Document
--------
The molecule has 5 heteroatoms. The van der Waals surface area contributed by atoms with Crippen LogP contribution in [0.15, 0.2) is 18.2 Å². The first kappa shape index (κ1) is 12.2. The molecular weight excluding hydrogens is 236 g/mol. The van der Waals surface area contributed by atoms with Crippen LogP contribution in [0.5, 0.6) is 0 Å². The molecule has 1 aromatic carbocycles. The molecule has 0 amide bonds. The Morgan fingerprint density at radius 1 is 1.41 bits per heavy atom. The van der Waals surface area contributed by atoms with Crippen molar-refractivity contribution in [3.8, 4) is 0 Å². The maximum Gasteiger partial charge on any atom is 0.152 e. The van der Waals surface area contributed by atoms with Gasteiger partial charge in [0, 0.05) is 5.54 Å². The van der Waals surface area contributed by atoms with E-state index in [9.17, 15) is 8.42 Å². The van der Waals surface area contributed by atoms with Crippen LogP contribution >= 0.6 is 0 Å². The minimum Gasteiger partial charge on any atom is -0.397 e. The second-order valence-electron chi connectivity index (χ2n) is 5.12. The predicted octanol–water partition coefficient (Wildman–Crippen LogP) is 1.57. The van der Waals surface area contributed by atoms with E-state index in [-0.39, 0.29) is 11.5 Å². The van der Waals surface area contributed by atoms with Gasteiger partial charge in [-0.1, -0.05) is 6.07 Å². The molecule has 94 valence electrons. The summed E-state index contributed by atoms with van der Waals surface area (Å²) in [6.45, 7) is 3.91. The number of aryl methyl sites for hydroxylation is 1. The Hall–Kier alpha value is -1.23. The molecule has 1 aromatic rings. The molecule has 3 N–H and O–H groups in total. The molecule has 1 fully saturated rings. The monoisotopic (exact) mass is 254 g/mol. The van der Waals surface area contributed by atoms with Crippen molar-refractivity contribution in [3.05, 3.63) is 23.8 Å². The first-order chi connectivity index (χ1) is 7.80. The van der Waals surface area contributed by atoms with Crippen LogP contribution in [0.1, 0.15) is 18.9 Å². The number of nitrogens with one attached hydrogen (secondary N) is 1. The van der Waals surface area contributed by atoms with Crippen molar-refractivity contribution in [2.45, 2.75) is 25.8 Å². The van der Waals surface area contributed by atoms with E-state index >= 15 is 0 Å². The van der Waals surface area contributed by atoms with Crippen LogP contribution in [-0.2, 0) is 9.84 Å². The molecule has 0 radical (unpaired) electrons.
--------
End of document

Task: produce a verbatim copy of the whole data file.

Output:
The molecule has 5 heteroatoms. The van der Waals surface area contributed by atoms with Crippen LogP contribution in [0.15, 0.2) is 18.2 Å². The first kappa shape index (κ1) is 12.2. The molecular weight excluding hydrogens is 236 g/mol. The van der Waals surface area contributed by atoms with Crippen LogP contribution in [0.5, 0.6) is 0 Å². The molecule has 1 aromatic carbocycles. The molecule has 0 amide bonds. The Morgan fingerprint density at radius 1 is 1.41 bits per heavy atom. The van der Waals surface area contributed by atoms with Crippen molar-refractivity contribution in [3.8, 4) is 0 Å². The maximum Gasteiger partial charge on any atom is 0.152 e. The van der Waals surface area contributed by atoms with Gasteiger partial charge in [0, 0.05) is 5.54 Å². The van der Waals surface area contributed by atoms with E-state index in [9.17, 15) is 8.42 Å². The van der Waals surface area contributed by atoms with Crippen LogP contribution >= 0.6 is 0 Å². The minimum Gasteiger partial charge on any atom is -0.397 e. The second-order valence-electron chi connectivity index (χ2n) is 5.12. The predicted octanol–water partition coefficient (Wildman–Crippen LogP) is 1.57. The van der Waals surface area contributed by atoms with E-state index in [-0.39, 0.29) is 11.5 Å². The van der Waals surface area contributed by atoms with Gasteiger partial charge in [-0.1, -0.05) is 6.07 Å². The molecule has 94 valence electrons. The summed E-state index contributed by atoms with van der Waals surface area (Å²) in [6.45, 7) is 3.91. The number of aryl methyl sites for hydroxylation is 1. The Hall–Kier alpha value is -1.23. The molecule has 1 aromatic rings. The molecule has 3 N–H and O–H groups in total. The molecule has 1 fully saturated rings. The monoisotopic (exact) mass is 254 g/mol. The van der Waals surface area contributed by atoms with Crippen molar-refractivity contribution in [3.05, 3.63) is 23.8 Å². The first-order chi connectivity index (χ1) is 7.80. The van der Waals surface area contributed by atoms with Crippen LogP contribution in [0.1, 0.15) is 18.9 Å². The number of nitrogens with one attached hydrogen (secondary N) is 1. The van der Waals surface area contributed by atoms with Crippen molar-refractivity contribution in [2.45, 2.75) is 25.8 Å². The van der Waals surface area contributed by atoms with E-state index >= 15 is 0 Å². The van der Waals surface area contributed by atoms with Crippen LogP contribution in [-0.2, 0) is 9.84 Å². The molecule has 0 radical (unpaired) electrons.